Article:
Clutching cups of tea from thermos flasks to warm our hands on a cold evening in a classroom-like space at NASA (New Art Space Amsterdam), I and roughly thirty others listened to a Dutch film maker expressing his love for a 19th century anarchist. Cees Hin, one of the evening’s speakers, had grown great affection for Voltairine de Cleyre. Especially after googling her name and seeing her eyes – her words had apparently made less of an impression on him than her looks. De Cleyre (1866 - 1912), admittedly, was a beautiful woman. But her text, Why I am an Anarchist (1897), deserves a closer look. It describes De Cleyre's thoughts on American society at the time as well as her political ideals. Elaborating on the title's statement, she explains her driving forces: in her words, the possession of an active mind and a large proportion of sentiment. Offering vivid opinions about society's shortcomings she describes how she craved, above everything, to be free. She desired freedom “from conventional dress, speech and custom”, as well as a more general liberation, such that people would not live as captivated consumers in a money driven world. Brilliantly accurate even to this day, De Cleyre also touches on the carbon footprint debacle, hoping that “people would realise (…) that the vast mass of this dragging products up and down the world (...) is economic insanity.”
Nicoline van Harskamp, Yours in Solidarity; Courtesy of the artist and New Art Space Amsterdam / Photo: Maarten Kools.
The readings provide a historical and theoretical framework for the exhibition Yours in Solidarity, in which artist Nicoline van Harskamp explores the legacy of Dutch activist Karl Max Kreuger (1964 - 1999). Kreuger was in contact with his fellow anarchists on a global scale and he maintained connections to them throughout his lifetime. His legacy is in his letters – there are hundreds of them, which now constitute the archive from which this exhibition derives its ostensible subject. Van Harskamp, who had herself exchanged thoughts with Kreuger on paper, explored this correspondence archive, choosing sixty of Kreuger’s addressees for further research. To glean a sense of the writers’ personalities, she analyzed their handwriting wherever possible. The exhibition’s first room at NASA is allocated to this endeavor. Letters neatly line the walls, accompanied by van Harskamp’s analyses with marks and comments scribbled over them. In the same room, van Harskamp beams text from spoken interviews in white words onto black boards. The wide range of Kreuger’s correspondents becomes clear from watching the projections and reading snippets of the letters. We don’t need to see writers’ faces, “nice eyes”, or even know their names. A twenty-year-old Chilean girl and a “friendly, down to earth” Israeli debunk the general anarchist stereotype.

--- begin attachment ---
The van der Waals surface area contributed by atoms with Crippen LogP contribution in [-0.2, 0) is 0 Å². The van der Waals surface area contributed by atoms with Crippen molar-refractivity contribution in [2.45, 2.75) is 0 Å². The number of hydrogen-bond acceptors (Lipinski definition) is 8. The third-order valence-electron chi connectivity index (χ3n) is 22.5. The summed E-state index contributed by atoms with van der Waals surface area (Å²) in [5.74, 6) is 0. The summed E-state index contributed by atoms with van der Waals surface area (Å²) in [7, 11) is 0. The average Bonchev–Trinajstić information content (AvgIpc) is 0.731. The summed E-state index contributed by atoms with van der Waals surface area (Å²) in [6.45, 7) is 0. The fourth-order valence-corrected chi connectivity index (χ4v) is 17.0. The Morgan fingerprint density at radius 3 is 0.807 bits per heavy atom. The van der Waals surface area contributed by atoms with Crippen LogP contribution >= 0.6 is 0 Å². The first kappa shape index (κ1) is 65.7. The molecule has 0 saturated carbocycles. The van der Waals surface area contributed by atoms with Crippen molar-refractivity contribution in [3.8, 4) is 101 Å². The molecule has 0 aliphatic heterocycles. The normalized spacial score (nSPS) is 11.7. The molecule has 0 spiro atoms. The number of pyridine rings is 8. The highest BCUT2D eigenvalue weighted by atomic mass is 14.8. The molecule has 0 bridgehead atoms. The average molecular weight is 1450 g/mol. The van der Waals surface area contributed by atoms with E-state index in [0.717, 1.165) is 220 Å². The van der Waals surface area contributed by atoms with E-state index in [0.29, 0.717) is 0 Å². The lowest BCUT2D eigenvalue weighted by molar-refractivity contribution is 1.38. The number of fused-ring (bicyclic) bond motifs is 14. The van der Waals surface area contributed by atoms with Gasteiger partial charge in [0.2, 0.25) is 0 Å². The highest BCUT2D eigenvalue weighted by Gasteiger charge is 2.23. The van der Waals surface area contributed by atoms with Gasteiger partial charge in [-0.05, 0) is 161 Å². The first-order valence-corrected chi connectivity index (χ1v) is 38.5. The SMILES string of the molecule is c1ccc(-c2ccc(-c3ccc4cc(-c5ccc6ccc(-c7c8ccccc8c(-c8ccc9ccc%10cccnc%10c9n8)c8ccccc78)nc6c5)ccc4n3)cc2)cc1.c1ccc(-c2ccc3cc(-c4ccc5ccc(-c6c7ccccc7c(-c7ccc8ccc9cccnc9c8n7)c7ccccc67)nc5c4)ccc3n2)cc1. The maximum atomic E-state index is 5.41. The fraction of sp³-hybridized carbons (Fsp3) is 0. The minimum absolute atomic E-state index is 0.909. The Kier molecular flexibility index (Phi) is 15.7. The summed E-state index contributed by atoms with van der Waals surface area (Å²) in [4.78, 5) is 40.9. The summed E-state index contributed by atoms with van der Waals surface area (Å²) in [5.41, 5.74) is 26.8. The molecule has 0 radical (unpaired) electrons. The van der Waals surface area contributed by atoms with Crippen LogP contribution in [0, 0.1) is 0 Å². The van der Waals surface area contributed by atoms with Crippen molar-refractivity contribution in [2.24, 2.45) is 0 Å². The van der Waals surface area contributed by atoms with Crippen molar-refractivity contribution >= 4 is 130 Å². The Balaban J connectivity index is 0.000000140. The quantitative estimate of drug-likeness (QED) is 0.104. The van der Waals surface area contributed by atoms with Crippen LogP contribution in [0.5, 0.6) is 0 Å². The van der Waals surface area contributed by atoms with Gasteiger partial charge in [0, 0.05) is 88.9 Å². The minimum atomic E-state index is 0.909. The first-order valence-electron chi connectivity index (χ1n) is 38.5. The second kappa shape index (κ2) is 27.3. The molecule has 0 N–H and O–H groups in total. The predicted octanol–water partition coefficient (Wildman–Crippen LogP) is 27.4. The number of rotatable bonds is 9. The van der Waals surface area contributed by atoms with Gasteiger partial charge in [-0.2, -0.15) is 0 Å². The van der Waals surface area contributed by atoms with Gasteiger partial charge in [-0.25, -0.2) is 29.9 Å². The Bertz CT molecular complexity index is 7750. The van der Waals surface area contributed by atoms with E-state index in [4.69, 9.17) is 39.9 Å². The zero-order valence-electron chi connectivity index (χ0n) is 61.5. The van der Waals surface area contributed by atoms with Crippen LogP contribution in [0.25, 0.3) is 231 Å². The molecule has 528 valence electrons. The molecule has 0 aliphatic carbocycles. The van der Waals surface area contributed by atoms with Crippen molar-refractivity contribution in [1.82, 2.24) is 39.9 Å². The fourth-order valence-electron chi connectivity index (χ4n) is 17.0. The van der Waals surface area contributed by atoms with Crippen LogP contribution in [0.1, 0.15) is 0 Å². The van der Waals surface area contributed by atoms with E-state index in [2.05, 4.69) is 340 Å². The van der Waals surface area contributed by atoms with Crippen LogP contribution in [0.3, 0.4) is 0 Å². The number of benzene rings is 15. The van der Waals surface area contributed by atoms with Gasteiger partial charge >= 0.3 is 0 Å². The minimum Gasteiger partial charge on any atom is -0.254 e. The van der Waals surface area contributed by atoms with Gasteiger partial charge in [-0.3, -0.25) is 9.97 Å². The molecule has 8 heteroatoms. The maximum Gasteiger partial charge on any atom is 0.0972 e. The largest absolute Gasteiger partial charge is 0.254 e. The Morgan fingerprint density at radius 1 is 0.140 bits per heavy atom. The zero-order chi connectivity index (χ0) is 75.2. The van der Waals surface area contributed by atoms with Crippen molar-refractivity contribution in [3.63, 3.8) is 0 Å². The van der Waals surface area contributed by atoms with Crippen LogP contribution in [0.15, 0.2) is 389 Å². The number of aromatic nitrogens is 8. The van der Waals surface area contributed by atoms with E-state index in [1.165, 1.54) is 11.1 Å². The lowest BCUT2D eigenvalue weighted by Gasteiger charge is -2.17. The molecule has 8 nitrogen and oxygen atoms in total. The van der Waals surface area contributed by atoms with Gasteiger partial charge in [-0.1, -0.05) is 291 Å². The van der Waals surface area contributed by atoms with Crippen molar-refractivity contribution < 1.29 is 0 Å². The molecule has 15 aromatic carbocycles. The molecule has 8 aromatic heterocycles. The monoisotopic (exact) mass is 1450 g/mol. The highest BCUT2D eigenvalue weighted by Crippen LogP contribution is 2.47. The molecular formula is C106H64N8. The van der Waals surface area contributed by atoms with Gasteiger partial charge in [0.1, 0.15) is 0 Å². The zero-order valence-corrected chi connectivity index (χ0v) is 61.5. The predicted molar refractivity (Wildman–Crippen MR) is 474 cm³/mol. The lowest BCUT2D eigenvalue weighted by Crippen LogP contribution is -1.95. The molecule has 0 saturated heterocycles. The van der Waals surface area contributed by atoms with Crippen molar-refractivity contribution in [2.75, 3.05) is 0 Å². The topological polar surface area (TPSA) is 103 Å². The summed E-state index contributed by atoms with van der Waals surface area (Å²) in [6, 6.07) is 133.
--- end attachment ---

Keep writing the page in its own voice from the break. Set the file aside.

Nicoline van Harskamp,Yours in Solidarity, first opening of the archive; Courtesy of the artist and New Art Space Amsterdam / Photo: Nicoline van Harskamp.
In the next room, van Harskamp's project truly begins to unfold. Here it becomes apparent that she hired actors and conducted interviews to further investigate the archive. The actors’ characters, based on the sixty writers, are asked about their beliefs and driving forces, how they feel about freedom and their country’s politics. As with the letters, these aren’t coherent stories. Short bits of information set the tone. The work seems more about getting a feel of this global movement, of all these people brought together by one man. It isn't until the next room that we fully understand the scope of van Harskamp's endeavors. Three large screens appear to feature a documentary film showing the actors together in a meeting. They passionately discuss the things they would fight for, recalling an imagined scenario that could happen were all the letter writers to meet today. Words lead to actions; language breeds change.
Van Harskamp succeeds at making these people come to life, and at displaying their ideas and discontents. In the evenings of readings she's hosting at NASA, Reading Anarchism, she encourages debate. It's evident that van Harskamp is no dispassionate observer. She aims to reinvigorate this movement – she's part of the same school, and she wants you to take part. She does this by immersing her visitors in words and ideas, sparking a desire to read, to investigate and to know more.
(Image on top: Nicoline van Harskamp, Yours in Solidarity, Installation at Manifesta 9, 2012; Courtesy of the artist and New Art Space Amsterdam/ Photo by Kristof Vrancken)